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Tightfisted Fed Generous to Own Staff, Panel Reports

Salaries: A director who oversees janitors, guards earns more than defense secretary, House Banking Committee finds. Central bank declines comment.


WASHINGTON — The Federal Reserve, renowned for its tightfisted control of the nation's money supply, is considerably more generous to its own staff: It has more than doubled the number of executives who earn more than $125,000 in just the last three years, a congressional study shows.

The Fed's director of support services, for example, whose job is to oversee janitors and guards, earns more than the secretary of defense, according to a study by the House Banking Committee released Wednesday.

The Federal Reserve has 72 staff members who earn more than $125,000, up from just 35 in 1993, investigators for the House Banking Committee found.

"I want to know why the Federal Reserve is building a bigger kingdom while the rest of the government is on the rack," Rep. Henry B. Gonzalez (D-Texas), a longtime Fed critic, said in a letter to Federal Reserve Board Chairman Alan Greenspan.

A Federal Reserve spokesman declined comment on the Gonzalez letter or on the findings of the study. The letter arrived Wednesday and the agency has not had time to look into the issue, the spokesman said.

By comparison, the salaries paid by private sector banks are much higher than those of the Federal Reserve, which is a semiautonomous arm of the government. A survey of the banking industry in 1995 found that multimillion-dollar compensation packages are not unusual.

Nonetheless, the disclosures are the latest in a string of public relations setbacks for the central bank. Earlier this week, an audit disclosed sloppy cash management at the Los Angeles bank and four secretaries accused the Federal Reserve of discrimination in a lawsuit.

The Federal Reserve has also come under increasing criticism for its overall growth in costs.

A report by the General Accounting Office, the investigative arm of Congress, issued in June showed that the Fed's cost grew 48% between 1988 and 1994--about double the rate of inflation. That was in contrast to the commercial banking sector, which was downsizing its organizations, the GAO report noted.

The Banking Committee study, done by the committee's Democratic staff, examined only the salaries of Federal Reserve staff members and not the senior executives of Federal Reserve Banks or the Board of Governors, whose salaries have always been public.

Greenspan makes $133,600, and other members of the Board of Governors each make $123,100--salaries that are set by law along with those of other federal agency chiefs.

William Parry, chairman of the San Francisco Federal Reserve Bank, is the highest-paid Federal Reserve banker, however, earning $253,000 annually--more than the $200,000 earned by President Clinton.

A spokeswoman for the San Francisco federal bank said Parry's high salary is based in large part on the fact that he has headed a regional bank longer than any other Fed bank president.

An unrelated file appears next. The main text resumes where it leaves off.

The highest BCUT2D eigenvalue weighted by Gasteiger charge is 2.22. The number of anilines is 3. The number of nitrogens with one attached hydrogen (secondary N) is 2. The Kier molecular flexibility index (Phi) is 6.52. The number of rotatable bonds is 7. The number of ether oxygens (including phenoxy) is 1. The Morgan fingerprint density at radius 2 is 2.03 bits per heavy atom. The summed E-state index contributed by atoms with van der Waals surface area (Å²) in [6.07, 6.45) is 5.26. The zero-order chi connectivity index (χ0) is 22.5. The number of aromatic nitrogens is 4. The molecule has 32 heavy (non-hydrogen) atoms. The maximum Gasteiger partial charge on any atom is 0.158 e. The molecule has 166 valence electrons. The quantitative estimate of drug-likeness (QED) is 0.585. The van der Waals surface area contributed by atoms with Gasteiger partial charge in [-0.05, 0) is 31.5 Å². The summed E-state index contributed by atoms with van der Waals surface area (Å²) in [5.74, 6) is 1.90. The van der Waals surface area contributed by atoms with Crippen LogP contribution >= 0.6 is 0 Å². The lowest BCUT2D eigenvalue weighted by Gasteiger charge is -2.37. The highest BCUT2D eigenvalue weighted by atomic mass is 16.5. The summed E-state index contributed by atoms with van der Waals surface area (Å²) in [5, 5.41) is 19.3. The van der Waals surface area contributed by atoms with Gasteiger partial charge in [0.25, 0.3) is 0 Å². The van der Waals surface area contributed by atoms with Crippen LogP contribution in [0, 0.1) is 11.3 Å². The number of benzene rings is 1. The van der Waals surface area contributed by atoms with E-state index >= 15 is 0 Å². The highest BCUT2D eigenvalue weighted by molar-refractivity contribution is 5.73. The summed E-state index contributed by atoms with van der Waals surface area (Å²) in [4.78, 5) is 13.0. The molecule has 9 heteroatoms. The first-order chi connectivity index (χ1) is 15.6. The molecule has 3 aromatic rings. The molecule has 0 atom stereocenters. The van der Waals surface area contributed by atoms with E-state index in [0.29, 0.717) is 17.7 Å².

The Banking Committee study shows that the top dozen Federal Reserve staff members in Washington earn a salary of $174,000, far more than Vice President Al Gore, House Speaker Newt Gingrich or the nine Supreme Court justices.

The individuals were not identified by name but rather by job title. The jobs include staff director for management, director for research and statistics, director for monetary affairs and legal director, among others.

A committee investigator said the official identified as being director of support services is actually head of custodial services, earning $163,800. By contrast, the secretary of defense and other cabinet secretaries earn $148,400.

Although the salaries of Federal Reserve staff members are high by government standards, they pale in comparison to those of private bank executives.

A survey done last year for American Banker, a trade publication, found that the 100 highest paid bankers in the nation received salary increases of 24% and even the lowest paid executives earn $150,000. The top performer in the survey was retired Bank of America chief Richard M. Rosenberg, who pulled in a package of $12 million.

Conversely, many federal government officials who wield enormous power often earn relatively paltry salaries and always have. Chief Justice William H. Rehnquist, for example, earns $171,500--far less than thousands of attorneys across the country.

Gonzalez's letter also takes Greenspan to task for the Fed's record in hiring minorities and women. The bank has increased its representation of women in recent years, it remains behind the rest of the federal government in hiring of both women and minorities.

"There is still evidence of substantial gender and racial bias in Fed hiring and promotion," Gonzalez wrote.

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